A federal watchdog has taken the unprecedented step of urging the immediate removal of all immigrant detainees from a New Mexico facility after finding safety violations and critical staffing shortages.
The Department of Homeland Security Inspector General’s office issued an alert Friday calling for detainees to be relocated until conditions improve.
U.S. Immigration and Customs Enforcement disputed the investigators’ findings and declined to empty the Torrance County Detention Facility in Estancia, about an hour’s drive southeast of Albuquerque.
The Inspector General’s office is mandated by Congress to conduct unannounced visits of around 130 ICE facilities around the country. Investigators visited the Torrance facility, which housed 176 male ICE detainees at the time, from Feb. 1 to Feb. 3.Advertisement
“We recommend that the Acting Director of ICE immediately relocate all detainees from Torrance County Detention Facility and place no detainees there unless and until the facility ensures adequate staffing and appropriate living conditions,” the report concludes.
Covering the issues, politics, culture and lifestyle of the Latino community in L.A., California and beyond.
Inspectors found “excessive and avoidable unsanitary conditions” at the facility managed by CoreCivic, one of the biggest for-profit prison companies.
Half of the detainee cells had broken sinks and toilets. Some “resulted in detainees obtaining their drinking water from a communal area faucet intended for filling mop buckets,” the report states. Photos taken by inspectors showed a moldy sink with still water and a toilet clogged with human waste in vacant cells.
According to the Inspector General’s report, the facility had just over half of the required full-time staff, with the vast majority of 112 vacancies being security positions.
One employee told investigators that part of what keeps staffing low is the facility’s remote location.
Investigators said the staffing issue has compounded security lapses throughout the facility. Control rooms provided poor sight lines and were understaffed. They observed unsupervised detainees dumping buckets of water from the second floor in an attempt to quickly clean the housing area.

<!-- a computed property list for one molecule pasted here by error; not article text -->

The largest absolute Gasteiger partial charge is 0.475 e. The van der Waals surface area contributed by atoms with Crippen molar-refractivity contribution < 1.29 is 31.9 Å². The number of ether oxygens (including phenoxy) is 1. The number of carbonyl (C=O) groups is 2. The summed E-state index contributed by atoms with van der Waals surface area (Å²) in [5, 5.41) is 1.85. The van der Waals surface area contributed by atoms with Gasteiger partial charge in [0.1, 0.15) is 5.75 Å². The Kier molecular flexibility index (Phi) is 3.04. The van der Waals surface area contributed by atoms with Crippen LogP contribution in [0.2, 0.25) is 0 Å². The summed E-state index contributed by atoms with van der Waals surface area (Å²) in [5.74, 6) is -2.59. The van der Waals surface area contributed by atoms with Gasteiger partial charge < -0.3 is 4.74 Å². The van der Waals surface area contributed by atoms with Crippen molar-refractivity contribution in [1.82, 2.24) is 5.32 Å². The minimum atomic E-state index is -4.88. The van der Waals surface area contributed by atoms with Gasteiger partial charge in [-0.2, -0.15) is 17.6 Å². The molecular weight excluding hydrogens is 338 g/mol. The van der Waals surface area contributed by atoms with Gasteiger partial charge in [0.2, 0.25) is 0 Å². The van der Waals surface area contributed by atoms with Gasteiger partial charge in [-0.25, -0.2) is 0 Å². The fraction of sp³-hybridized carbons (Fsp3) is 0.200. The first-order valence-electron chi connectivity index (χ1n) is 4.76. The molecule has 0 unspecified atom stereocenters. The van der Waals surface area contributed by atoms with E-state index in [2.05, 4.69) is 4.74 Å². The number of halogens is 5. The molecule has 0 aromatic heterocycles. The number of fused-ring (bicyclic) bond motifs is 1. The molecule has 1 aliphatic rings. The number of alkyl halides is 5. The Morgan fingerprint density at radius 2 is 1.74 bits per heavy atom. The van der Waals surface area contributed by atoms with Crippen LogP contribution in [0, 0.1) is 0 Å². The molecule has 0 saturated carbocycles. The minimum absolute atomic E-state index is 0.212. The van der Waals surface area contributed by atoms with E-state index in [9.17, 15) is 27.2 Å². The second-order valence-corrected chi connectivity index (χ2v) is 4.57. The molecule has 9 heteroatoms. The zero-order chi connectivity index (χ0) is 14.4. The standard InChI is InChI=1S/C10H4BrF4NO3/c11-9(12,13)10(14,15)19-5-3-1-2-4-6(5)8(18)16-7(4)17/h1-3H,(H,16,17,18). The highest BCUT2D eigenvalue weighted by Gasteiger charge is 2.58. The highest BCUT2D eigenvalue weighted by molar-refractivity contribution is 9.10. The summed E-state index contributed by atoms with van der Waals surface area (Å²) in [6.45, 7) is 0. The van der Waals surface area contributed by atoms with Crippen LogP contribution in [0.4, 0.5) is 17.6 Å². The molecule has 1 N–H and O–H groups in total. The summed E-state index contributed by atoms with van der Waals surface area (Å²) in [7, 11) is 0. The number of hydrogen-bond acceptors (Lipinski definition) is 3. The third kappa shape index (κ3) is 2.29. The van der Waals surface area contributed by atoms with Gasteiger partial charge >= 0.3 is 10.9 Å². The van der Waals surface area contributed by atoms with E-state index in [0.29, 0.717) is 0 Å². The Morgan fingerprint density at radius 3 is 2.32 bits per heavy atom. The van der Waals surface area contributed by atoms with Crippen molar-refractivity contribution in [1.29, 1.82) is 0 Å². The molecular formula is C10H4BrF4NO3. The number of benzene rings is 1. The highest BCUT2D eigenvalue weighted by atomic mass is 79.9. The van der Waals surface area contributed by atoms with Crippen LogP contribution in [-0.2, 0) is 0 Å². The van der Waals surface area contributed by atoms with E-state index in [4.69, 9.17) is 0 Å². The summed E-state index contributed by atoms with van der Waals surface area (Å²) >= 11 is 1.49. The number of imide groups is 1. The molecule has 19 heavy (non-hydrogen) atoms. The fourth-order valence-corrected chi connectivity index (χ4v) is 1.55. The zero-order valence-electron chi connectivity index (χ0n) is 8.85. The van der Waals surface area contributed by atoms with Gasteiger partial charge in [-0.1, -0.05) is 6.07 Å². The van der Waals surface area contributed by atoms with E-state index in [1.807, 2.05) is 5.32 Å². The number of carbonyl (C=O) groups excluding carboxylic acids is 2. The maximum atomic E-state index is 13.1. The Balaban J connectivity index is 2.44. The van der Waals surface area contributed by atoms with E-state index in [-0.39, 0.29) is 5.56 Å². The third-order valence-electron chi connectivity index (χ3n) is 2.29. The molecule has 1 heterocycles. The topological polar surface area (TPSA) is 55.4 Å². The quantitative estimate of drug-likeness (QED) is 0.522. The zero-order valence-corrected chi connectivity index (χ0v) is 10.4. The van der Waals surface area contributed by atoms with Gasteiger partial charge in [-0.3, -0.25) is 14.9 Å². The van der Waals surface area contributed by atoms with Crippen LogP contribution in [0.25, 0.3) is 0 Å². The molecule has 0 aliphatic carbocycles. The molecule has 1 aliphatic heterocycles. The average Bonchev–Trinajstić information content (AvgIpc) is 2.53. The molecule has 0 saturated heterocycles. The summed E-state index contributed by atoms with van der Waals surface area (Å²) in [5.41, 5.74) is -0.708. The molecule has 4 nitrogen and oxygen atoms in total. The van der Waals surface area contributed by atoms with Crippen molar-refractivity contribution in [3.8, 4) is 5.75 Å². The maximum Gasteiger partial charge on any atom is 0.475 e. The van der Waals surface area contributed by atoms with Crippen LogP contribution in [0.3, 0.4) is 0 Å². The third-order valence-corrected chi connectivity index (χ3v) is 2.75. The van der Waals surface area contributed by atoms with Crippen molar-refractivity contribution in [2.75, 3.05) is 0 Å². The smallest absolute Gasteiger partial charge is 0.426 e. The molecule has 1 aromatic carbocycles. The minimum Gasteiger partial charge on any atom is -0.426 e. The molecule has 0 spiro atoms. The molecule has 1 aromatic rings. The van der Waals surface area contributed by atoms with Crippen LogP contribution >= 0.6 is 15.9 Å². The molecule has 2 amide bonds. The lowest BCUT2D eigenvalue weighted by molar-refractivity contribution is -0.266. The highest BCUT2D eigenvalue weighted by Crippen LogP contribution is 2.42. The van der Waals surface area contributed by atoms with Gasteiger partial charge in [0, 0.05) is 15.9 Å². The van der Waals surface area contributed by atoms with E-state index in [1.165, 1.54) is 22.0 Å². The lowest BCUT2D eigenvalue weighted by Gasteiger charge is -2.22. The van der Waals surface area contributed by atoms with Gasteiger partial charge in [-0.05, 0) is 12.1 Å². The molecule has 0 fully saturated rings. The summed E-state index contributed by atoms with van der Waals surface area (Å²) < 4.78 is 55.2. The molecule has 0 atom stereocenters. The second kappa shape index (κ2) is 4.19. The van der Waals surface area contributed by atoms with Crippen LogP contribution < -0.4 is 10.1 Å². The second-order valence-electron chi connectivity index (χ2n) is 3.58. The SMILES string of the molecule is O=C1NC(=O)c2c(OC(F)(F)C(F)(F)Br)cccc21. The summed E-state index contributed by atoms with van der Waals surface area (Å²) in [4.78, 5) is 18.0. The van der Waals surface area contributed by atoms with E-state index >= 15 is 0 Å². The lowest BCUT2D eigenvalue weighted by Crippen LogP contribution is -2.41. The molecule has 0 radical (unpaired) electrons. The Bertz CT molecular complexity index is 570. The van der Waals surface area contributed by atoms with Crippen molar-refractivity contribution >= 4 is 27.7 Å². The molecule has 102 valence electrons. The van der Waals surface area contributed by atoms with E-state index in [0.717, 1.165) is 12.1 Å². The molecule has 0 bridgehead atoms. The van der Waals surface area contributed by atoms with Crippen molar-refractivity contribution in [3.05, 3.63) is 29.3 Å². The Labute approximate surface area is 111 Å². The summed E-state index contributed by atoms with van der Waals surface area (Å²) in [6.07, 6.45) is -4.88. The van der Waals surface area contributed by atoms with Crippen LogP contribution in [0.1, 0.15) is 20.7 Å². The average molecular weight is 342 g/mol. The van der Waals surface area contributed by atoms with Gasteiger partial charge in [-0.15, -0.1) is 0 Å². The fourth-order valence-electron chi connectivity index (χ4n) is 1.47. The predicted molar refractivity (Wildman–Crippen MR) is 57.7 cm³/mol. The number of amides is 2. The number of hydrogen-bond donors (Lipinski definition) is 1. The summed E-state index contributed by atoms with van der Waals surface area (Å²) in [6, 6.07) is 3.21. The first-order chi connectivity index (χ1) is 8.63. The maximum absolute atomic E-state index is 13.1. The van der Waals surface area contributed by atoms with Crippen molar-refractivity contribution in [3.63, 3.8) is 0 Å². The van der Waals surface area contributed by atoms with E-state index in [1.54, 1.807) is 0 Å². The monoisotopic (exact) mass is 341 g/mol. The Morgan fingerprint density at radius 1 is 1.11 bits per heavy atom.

ICE pays about $2 million per month to house detainees at the facility.
ICE chief of staff Jason Houser disagreed with the characterization that Torrance is critically understaffed and said that the watchdog “ignored facts presented to it in order to achieve preconceived conclusions.”
In a letter to Inspector General Joseph Cuffari, Houser acknowledged the contractual staffing shortage but said the level is appropriate for the current lower number of detainees. He said that since the visit, staffing was up to 83% of the required level, with additional hires pending clearance, and that the substandard conditions had been repaired.
“While ICE leadership continues to work on improving conditions at the TCDF in Estancia, New Mexico, we do not agree with OIG’s overall conclusion that it does not provide detainees a safe, secure and humane environment,” he wrote.
But in a March 1 contract discrepancy report, ICE said the facility had repeatedly violated detention standards. In response, the agency took 25% off its monthly bill and reduced facility capacity by nearly 30%.
“The critically short staffing plans are directly responsible for the breakdown in the overall operational capabilities,” the agency wrote. “CoreCivic has not been able to demonstrate the ability to provide a safe environment for staff and noncitizens, provide the necessary security for proper facility security and control measures, and care necessary to ensure proper facility maintenance, overall cleanliness and personal hygiene needs.”
On a call with reporters Thursday, DHS secretary Alejandro Mayorkas reiterated that last year, the agency had for the first time closed two facilities that failed to meet standard.
“We will not tolerate the mistreatment of individuals who are in detention, nor will we tolerate substandard conditions that do not adhere to our standards,” he said.
‘Unfit for humans’
Congressional democrats called on ICE to end its contract and close the facility.
This @DHSOIG report shocks the conscience. It's completely unacceptable that @ICEgov allowed conditions in the Torrance County Detention Facility to deteriorate to this point. @ICEgov must immediately terminate the contract & close the facility.➡️ https://t.co/bI0P2c3krk pic.twitter.com/6LUCyWBuV9— House Judiciary Dems (@HouseJudiciary) March 18, 2022
“I’m alarmed conditions became this unsafe, unsanitary and unfit for humans,” Rep. Zoe Lofgren (D-San Jose), chair of the House Judiciary subcommittee on immigration, wrote on Twitter. “This cannot be overlooked.”
Immigrant advocates have long documented poor conditions at Torrance. Last November, the American Immigration Council and other groups filed a civil rights complaint alleging “severe violations of due process and inhumane conditions.” Last September, ICE’s own inspectors gave the facility a failing grade.
The Inspector General said that it plans to release another report about the Torrance facility with findings about issues including deficiencies in staff-detainee communications, COVID-19 mitigation, medical care and access to legal services.